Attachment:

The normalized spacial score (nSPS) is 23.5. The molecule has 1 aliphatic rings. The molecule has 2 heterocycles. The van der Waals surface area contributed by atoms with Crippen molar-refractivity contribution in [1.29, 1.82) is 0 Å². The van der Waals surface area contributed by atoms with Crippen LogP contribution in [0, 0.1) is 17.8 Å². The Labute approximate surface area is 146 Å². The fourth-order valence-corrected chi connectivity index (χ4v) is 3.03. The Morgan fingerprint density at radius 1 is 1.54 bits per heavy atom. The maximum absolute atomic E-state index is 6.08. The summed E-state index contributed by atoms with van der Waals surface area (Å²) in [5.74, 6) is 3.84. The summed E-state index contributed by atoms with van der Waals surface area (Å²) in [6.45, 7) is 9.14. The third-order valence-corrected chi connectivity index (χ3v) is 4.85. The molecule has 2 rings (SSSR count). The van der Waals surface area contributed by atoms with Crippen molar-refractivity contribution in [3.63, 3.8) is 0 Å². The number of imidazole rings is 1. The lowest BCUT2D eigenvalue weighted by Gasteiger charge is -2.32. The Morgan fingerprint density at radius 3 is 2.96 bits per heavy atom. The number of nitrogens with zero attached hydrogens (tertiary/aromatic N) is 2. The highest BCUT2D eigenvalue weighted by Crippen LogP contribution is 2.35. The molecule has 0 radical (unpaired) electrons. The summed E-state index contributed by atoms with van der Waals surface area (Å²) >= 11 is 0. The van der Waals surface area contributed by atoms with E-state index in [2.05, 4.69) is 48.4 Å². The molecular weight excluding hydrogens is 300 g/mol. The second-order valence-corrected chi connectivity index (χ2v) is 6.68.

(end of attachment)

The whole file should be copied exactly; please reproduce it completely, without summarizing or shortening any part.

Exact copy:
The normalized spacial score (nSPS) is 23.5. The molecule has 1 aliphatic rings. The molecule has 2 heterocycles. The van der Waals surface area contributed by atoms with Crippen molar-refractivity contribution in [1.29, 1.82) is 0 Å². The van der Waals surface area contributed by atoms with Crippen LogP contribution in [0, 0.1) is 17.8 Å². The Labute approximate surface area is 146 Å². The fourth-order valence-corrected chi connectivity index (χ4v) is 3.03. The Morgan fingerprint density at radius 1 is 1.54 bits per heavy atom. The maximum absolute atomic E-state index is 6.08. The summed E-state index contributed by atoms with van der Waals surface area (Å²) in [5.74, 6) is 3.84. The summed E-state index contributed by atoms with van der Waals surface area (Å²) in [6.45, 7) is 9.14. The third-order valence-corrected chi connectivity index (χ3v) is 4.85. The molecule has 2 rings (SSSR count). The van der Waals surface area contributed by atoms with Crippen molar-refractivity contribution in [3.63, 3.8) is 0 Å². The number of imidazole rings is 1. The lowest BCUT2D eigenvalue weighted by Gasteiger charge is -2.32. The Morgan fingerprint density at radius 3 is 2.96 bits per heavy atom. The number of nitrogens with zero attached hydrogens (tertiary/aromatic N) is 2. The highest BCUT2D eigenvalue weighted by Crippen LogP contribution is 2.35. The molecule has 0 radical (unpaired) electrons. The summed E-state index contributed by atoms with van der Waals surface area (Å²) >= 11 is 0. The van der Waals surface area contributed by atoms with E-state index in [2.05, 4.69) is 48.4 Å². The molecular weight excluding hydrogens is 300 g/mol. The second-order valence-corrected chi connectivity index (χ2v) is 6.68.